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September 24, 2013 > Editorial: On hold?

Editorial: On hold?

By William Marshak

With eyes firmly focused on Warm Springs and Civic Center Òdowntown,Ó Fremont appears to be spending little effort on continuing issues that have plagued the City for decades. Although politicians are not known for being able to walk and chew gum at the same time, it may be that, just like the lottery, sometimes you get lucky and find the right combination at the right moment. Although the numbers on the council ticket may be revealed slowly, some are beginning to line up. With a bit of effort, dusty plans and past staff reports can be closely examined and councilmembers can scrutinize what has been on hold for years to determine which of those issues should be reopened for discussion and action.

For example, the intrusion of Route 84 through the heart of Centerville is not only restrictive, but adds to blighted conditions by excluding City control. Plans have been formulated and development of the ÒUnified SiteÓ may finally be within a living personÕs lifetime, hopefully mine. However, state incursion in its midst presents needless obstacles. Negotiations with the State over this road have been put on the shelf with a myriad of other projects that can be resolved through a coordinated and concentrated effort. It appears that the City has abandoned such efforts and decided to wait. Nothing new with this plan, but when action Ð or inaction Ð has been obviously unsuccessful, it could be a sign that its time to try something new. LetÕs take this out of a holding pattern and see if our council can walk and chew gum too.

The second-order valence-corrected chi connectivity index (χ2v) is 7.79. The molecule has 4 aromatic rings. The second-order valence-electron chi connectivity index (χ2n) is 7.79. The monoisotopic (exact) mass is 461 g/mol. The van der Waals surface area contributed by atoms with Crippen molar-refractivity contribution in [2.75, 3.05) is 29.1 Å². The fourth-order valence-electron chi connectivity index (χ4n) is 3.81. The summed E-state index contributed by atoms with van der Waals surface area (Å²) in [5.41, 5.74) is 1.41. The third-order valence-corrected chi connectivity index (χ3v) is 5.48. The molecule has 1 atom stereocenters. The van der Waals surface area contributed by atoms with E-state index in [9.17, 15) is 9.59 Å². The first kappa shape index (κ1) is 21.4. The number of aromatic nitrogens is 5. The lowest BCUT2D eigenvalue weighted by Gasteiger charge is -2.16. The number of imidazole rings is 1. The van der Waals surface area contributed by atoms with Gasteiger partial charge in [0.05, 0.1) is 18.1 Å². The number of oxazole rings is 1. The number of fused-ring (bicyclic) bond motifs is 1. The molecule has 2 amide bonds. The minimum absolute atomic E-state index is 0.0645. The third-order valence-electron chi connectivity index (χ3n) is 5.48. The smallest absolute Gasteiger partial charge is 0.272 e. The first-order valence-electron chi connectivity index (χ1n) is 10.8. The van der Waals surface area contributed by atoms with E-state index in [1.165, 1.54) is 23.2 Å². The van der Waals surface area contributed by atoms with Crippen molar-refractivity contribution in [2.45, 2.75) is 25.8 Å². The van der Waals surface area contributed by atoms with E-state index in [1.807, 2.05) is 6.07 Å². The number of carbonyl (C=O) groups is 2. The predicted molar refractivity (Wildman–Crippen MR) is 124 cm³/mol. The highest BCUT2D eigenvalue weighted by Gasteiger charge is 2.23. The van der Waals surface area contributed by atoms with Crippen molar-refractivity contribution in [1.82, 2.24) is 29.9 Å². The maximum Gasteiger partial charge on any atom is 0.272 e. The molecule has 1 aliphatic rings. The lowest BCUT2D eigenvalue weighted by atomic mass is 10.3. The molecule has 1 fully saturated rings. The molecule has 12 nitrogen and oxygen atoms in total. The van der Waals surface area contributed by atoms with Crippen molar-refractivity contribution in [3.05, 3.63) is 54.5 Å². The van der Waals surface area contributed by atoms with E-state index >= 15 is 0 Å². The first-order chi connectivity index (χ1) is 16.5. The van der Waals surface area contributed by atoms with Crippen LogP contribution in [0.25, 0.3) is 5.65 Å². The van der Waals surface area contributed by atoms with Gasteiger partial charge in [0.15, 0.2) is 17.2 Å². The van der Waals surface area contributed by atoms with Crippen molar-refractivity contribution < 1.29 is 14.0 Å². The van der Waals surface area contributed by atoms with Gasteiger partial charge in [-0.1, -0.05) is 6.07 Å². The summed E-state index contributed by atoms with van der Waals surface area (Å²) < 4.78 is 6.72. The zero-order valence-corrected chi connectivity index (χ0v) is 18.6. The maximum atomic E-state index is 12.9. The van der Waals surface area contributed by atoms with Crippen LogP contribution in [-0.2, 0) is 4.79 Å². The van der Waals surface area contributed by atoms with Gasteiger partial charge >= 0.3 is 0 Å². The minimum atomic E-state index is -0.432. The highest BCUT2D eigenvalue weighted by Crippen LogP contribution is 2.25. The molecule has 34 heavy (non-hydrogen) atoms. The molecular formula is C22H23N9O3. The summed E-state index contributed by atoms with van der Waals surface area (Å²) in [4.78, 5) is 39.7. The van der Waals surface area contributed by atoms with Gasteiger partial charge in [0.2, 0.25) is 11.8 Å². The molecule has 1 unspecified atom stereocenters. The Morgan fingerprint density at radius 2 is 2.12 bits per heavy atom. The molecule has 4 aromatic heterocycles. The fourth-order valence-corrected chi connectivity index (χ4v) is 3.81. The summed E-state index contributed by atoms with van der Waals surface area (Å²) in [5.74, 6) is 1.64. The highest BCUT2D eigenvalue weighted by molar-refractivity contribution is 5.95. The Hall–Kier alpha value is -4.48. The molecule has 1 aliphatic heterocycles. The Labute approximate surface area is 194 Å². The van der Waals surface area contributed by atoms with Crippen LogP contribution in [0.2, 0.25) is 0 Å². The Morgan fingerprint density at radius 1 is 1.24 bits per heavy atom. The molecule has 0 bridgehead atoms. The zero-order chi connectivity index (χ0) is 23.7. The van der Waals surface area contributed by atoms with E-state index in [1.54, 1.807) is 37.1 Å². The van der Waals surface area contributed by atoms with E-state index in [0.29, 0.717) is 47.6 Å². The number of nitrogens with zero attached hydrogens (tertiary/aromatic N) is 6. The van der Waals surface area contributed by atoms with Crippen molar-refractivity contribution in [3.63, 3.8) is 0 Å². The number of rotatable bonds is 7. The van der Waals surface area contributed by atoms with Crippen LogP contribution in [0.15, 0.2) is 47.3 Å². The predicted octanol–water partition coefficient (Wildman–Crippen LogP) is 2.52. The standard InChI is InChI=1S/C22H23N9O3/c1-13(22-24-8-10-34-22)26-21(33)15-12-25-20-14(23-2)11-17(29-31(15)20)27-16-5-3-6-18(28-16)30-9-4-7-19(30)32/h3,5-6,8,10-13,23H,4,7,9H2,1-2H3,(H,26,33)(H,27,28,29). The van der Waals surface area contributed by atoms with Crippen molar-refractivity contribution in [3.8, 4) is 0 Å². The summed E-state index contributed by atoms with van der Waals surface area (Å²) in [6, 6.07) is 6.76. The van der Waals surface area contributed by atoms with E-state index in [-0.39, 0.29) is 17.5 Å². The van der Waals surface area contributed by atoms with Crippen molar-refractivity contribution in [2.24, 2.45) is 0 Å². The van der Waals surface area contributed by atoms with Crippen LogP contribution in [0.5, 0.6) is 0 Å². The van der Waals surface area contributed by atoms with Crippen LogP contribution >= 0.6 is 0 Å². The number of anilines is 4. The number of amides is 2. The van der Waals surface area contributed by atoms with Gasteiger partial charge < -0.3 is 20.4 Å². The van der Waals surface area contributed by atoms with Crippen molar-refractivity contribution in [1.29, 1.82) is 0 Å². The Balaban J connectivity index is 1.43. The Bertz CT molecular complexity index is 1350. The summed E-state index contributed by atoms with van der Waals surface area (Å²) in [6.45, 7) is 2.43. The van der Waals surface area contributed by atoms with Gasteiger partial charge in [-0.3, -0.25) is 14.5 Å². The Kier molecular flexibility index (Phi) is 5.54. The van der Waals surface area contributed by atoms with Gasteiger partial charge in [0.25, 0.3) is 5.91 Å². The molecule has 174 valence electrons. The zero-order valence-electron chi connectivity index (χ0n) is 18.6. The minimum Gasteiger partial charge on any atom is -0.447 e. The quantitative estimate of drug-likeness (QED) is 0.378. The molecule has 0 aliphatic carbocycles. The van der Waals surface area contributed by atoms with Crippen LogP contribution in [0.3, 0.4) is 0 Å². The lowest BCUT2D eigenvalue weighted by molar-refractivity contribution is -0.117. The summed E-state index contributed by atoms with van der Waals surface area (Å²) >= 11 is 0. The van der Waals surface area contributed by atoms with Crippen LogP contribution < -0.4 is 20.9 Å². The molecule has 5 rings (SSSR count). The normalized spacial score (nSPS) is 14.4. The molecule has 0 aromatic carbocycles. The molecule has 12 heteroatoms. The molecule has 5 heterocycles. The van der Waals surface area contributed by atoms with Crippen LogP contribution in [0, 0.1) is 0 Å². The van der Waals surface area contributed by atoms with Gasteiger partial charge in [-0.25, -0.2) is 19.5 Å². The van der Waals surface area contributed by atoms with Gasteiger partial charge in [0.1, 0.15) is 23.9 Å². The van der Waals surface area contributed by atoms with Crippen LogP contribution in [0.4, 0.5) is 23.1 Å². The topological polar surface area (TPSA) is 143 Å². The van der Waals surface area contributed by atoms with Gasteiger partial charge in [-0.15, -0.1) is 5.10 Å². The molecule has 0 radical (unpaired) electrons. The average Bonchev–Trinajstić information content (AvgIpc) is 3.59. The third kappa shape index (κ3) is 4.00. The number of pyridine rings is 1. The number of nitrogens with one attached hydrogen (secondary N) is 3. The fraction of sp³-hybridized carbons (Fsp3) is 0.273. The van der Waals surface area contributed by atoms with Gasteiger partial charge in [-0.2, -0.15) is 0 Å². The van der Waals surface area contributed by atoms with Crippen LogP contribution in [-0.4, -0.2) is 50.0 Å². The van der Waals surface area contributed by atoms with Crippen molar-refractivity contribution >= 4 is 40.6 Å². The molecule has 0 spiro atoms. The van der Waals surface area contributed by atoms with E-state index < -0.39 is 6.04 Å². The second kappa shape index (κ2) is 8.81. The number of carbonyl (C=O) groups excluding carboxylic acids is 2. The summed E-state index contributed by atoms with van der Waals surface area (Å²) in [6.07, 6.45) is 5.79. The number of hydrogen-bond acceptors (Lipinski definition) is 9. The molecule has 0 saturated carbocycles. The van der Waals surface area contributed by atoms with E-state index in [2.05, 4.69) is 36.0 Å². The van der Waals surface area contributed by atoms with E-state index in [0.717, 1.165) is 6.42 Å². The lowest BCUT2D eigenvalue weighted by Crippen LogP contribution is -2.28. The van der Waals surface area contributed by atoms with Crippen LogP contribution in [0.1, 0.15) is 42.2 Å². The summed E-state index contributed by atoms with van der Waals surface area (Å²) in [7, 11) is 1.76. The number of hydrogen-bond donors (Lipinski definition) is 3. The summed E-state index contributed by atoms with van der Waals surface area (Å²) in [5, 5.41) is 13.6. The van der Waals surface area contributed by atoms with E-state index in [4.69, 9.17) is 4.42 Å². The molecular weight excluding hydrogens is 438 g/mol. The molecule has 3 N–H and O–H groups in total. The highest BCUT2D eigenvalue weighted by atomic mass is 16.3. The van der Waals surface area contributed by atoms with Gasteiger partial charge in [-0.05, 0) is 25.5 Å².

As I understand it, the problem for the State and City of Fremont is that if control or alteration of Highway 84 takes place, the existing route must meet roadway standards above what currently exists. How about working a deal with the State, removing State control in exchange for a deferred action plan that sets a timetable for road improvements? As development of the Unified Site nears, the City could create a synergistic response with removal of Highway 84, a public/private partnership to reinvent the Center Theater and use the old Fire Station across the street as a cafˇ/jazz club. These iconic structures link the heart and soul of Centerville and, with the new Artist Walk development, create redevelopment energy that could bring vitality to the area and create a template for Irvington. The Fremont Redevelopment Agency did a lot of talking and planning in Centerville, but results were meager. However, with political will and motivation, it can be done.

If the City Council shows progress, citizens of Fremont may also want to consider taking the current attitude toward part-time council representation off ÒholdÓ as well. With successful leadership resulting in fruitful council actions and activism, citizens should be open to consideration of expanding council positions to full time. Fremont is a large city and needs full time representation. A bureaucratic staff may be necessary to keep civic machinery moving, but leadership and visionary control is best left within the purview of elected leadership. It is essential that the electorate understands its responsibility to govern through designated representatives. Voters need to understand their role and that of their elected officials; to guard these offices and elect only those most qualified to promote and protect the well-being of the entire City. LetÕs take all of Fremont off hold.

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